HTML5 frameworks for mobile web applications

We are starting the series of tutorials and short reviews about popular HTML5 mobile frameworks. In this post, we are discussing why would developers use existing mobile web framework instead of building one from the ground up.  And we are creating simple, mobile web application with Framework7. In the second tutorial part we use Parse.com cloud service to integrate user login. The third part is about wrapping Framework7 application into PgoneGap.

Mobile web applications allow us to quickly design and develop prototypes, reuse already written code across multiple mobile platforms and in many cases match look & feel for customers using wide range of devices with different operating systems.

What BaaS to choose for HTML5 application

The term backend as a service or BaaS is currently mentioned a lot among mobile application developers.

Multiple storage options exists for HTML5 applications, like the local storage or filesystem. But these will only allow application to store data locally, on the mobile device.

If your mobile app has to store data outside the device, in order to sync across different platforms for example, application creators have to make a decision on how this will be achieved.

One option is to build a simple backend service which could handle requests from mobile application running on multiple mobile clients and provide data storage functionality.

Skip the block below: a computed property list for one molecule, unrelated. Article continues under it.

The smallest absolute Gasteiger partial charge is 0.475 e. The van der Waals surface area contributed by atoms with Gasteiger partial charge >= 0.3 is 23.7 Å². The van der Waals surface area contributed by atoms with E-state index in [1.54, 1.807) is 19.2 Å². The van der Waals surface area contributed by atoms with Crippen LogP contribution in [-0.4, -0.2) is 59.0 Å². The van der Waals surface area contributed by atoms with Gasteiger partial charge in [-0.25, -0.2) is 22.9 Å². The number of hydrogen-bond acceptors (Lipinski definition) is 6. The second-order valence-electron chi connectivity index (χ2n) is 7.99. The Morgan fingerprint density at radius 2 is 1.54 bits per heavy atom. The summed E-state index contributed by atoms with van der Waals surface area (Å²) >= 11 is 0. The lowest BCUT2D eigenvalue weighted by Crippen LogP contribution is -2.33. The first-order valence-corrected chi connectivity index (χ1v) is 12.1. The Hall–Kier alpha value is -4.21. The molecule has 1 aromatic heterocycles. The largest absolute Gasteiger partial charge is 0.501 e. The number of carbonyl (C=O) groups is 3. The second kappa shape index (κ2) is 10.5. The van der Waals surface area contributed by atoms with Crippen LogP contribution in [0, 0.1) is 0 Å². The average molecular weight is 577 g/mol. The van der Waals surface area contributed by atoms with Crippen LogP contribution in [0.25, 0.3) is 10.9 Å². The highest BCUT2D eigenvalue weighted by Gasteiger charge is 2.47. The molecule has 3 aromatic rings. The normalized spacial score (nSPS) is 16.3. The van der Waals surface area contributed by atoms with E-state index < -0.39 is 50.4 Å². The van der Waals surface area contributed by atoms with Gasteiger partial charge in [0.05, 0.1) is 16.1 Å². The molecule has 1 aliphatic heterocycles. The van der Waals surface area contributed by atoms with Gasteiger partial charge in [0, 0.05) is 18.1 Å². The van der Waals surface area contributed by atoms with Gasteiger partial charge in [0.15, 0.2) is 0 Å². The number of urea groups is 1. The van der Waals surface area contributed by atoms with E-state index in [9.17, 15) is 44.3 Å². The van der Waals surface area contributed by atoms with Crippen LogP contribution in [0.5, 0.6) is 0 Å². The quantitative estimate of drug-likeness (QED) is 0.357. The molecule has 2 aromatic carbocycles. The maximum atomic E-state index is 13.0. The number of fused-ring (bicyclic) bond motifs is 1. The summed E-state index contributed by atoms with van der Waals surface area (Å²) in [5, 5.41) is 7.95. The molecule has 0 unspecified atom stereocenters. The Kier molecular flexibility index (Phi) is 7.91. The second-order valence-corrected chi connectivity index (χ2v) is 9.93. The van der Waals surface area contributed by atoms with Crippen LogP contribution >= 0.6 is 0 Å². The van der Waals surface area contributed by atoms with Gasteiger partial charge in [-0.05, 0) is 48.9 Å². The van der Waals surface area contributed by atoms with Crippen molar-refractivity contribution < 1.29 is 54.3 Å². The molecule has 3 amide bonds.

This usually sounds easier then it is to implement, because while building such backend service you have to take many factors into account. Authorisation and authentication, performance and operations support among many others.

Web Development for the iPhone

I am now attending a session on developing Web applications for the iPhone and iPod Touch. The presenter is Steve VanBrackle. Unfortunately, I have already discovered that this session is going to be completely dependent upon a Mac program called DashCode, for which there appears to be no Windows alternative. The interface for DashCode appears insanely easy to use, though.

To begin, VanBrackle simply created a new project. A working shell app was immediately created for him to edit and customize. All of the buttons, bars, etc. are automatically generated as part of the app.

He is now demonstrating how simple it is to click and drag information from a data store into the app. For the most part, it’s creating a JSON file to generate the data that’s being displayed in the application. Because of this format, it is easy to create the app a single time and then replace the data without having to redo everything.

At this point, he’s showing us how to add new buttons to the application, once again using click and drag interfaces. Once he places the button, a dialog appears presenting him with the choice of various event handlers that are available on the iPhone with buttons. By clicking one of the event handlers and typing the name of a function, a new, empty function is automatically created in the code window, allowing him to insert his custom code into the function.